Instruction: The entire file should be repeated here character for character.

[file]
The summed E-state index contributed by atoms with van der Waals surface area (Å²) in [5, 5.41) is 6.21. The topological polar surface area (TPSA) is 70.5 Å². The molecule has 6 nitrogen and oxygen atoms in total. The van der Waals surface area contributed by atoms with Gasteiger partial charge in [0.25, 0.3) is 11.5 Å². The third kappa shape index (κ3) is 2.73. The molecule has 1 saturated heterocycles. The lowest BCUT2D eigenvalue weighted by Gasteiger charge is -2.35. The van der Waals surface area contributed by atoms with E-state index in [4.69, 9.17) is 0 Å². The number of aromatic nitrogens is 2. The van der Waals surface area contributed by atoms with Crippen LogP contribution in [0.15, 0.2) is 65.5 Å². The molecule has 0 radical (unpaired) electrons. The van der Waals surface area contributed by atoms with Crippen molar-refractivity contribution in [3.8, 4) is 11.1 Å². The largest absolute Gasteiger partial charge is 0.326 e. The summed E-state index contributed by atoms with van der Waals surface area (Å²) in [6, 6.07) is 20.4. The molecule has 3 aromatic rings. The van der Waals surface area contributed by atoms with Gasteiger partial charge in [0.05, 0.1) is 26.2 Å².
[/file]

The summed E-state index contributed by atoms with van der Waals surface area (Å²) in [5, 5.41) is 6.21. The topological polar surface area (TPSA) is 70.5 Å². The molecule has 6 nitrogen and oxygen atoms in total. The van der Waals surface area contributed by atoms with Gasteiger partial charge in [0.25, 0.3) is 11.5 Å². The third kappa shape index (κ3) is 2.73. The molecule has 1 saturated heterocycles. The lowest BCUT2D eigenvalue weighted by Gasteiger charge is -2.35. The van der Waals surface area contributed by atoms with E-state index in [4.69, 9.17) is 0 Å². The number of aromatic nitrogens is 2. The van der Waals surface area contributed by atoms with Crippen LogP contribution in [0.15, 0.2) is 65.5 Å². The molecule has 0 radical (unpaired) electrons. The van der Waals surface area contributed by atoms with Crippen molar-refractivity contribution in [3.8, 4) is 11.1 Å². The largest absolute Gasteiger partial charge is 0.326 e. The summed E-state index contributed by atoms with van der Waals surface area (Å²) in [6, 6.07) is 20.4. The molecule has 3 aromatic rings. The van der Waals surface area contributed by atoms with Gasteiger partial charge in [0.05, 0.1) is 26.2 Å².